of add_missing_from, though perhaps never good style. It's not
legal anymore ... Jan Urbański
- Fix hash_update_hash_key() to handle same-bucket case correctly.
Original coding would corrupt the hashtable if the item being
updated was at the end of its bucket chain and the new hash key
hashed to that same bucket. Diagnosis and fix by Heikki
- Reject out-of-range dates in to_date(). Dates outside the supported
range could be entered, but would not print reasonably, and
operations such as conversion to timestamp wouldn't behave sanely
either. Since this has the potential to result in undumpable table
data, it seems worth back-patching. Hitoshi Harada
- Improve memory space management in tuplesort and tuplestore. The
code originally just doubled the size of the tuple-pointer array so
long as that would fit in allowedMem. This could result in failing
to use as much as half of allowedMem, if (as is typical) the last
doubling attempt didn't quite fit. Worse, we might double the array
size but be unable to use most of the added slots, because there was
no room left within the allowedMem limit for tuples the slots should
point to. To fix, double only so long as we've used less than half
of allowedMem in total. Then do one more array enlargement, but
scale it based on total memory consumption so far. This will work
nicely as long as the average tuple size is reasonably stable, and
in any case should be better than the old method. This change will
result in large sort operations consuming a larger fraction of
work_mem than they typically did in the past. The release notes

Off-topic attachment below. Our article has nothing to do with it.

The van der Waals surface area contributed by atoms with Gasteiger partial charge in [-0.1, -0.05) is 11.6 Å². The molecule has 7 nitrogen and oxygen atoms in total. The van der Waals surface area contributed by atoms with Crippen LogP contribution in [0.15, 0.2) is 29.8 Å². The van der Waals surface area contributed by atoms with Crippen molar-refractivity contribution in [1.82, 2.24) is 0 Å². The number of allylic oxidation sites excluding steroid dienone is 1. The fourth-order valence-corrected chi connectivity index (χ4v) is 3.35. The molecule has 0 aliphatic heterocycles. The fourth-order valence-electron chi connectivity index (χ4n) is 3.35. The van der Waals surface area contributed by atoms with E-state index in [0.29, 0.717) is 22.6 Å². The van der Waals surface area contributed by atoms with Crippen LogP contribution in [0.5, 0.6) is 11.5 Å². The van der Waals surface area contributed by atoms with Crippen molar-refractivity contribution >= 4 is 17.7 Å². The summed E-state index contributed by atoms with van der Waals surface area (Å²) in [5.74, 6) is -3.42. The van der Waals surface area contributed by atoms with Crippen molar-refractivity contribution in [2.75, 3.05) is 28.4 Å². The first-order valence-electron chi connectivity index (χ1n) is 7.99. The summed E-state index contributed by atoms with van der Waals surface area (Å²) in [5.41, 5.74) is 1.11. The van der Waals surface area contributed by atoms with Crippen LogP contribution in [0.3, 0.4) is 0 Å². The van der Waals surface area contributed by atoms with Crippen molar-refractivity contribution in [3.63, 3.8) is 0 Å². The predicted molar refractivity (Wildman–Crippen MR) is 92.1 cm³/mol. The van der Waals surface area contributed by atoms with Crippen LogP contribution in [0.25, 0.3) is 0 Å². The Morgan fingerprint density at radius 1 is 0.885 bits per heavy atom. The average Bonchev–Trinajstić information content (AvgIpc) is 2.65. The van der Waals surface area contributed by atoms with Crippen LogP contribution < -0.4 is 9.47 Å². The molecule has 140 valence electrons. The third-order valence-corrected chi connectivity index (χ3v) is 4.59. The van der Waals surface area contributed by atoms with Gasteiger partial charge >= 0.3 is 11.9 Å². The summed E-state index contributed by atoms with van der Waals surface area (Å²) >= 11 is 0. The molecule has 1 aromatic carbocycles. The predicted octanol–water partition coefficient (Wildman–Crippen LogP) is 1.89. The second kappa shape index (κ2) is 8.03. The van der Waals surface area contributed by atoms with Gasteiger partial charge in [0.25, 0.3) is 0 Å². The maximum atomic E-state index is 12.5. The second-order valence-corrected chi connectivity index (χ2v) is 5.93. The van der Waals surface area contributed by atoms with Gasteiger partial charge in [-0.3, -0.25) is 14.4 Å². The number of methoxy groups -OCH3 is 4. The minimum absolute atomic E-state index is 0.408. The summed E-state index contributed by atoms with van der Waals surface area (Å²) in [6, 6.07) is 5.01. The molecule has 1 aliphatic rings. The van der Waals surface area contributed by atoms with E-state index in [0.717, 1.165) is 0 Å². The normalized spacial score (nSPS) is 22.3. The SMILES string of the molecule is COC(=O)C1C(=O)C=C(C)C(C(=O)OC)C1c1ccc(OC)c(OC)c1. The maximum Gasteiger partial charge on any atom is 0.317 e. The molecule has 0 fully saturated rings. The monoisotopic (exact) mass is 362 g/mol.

should mention that users may want to revisit their work_mem
settings, if they'd tuned those settings based on the old behavior
of sorting. Jeff Janes, reviewed by Peter Geoghegan and Robert Haas
- Protect against SnapshotNow race conditions in pg_tablespace scans.
Use of SnapshotNow is known to expose us to race conditions if the
tuple(s) being sought could be updated by concurrently-committing
transactions. CREATE DATABASE and DROP DATABASE are particularly
exposed because they do heavyweight filesystem operations during
their scans of pg_tablespace, so that the scans run for a very long
time compared to most. Furthermore, the potential consequences of a
missed or twice-visited row are nastier than average: 1. createdb()
could fail with a bogus "file already exists" error, or silently
fail to copy one or more tablespace's worth of files into the new
database. 2. remove_dbtablespaces() could miss one or more
tablespaces, thus failing to free filesystem space for the dropped
database. 3. check_db_file_conflict() could likewise miss a
tablespace, leading to an OID conflict that could result in data
loss either immediately or in future operations. (This seems of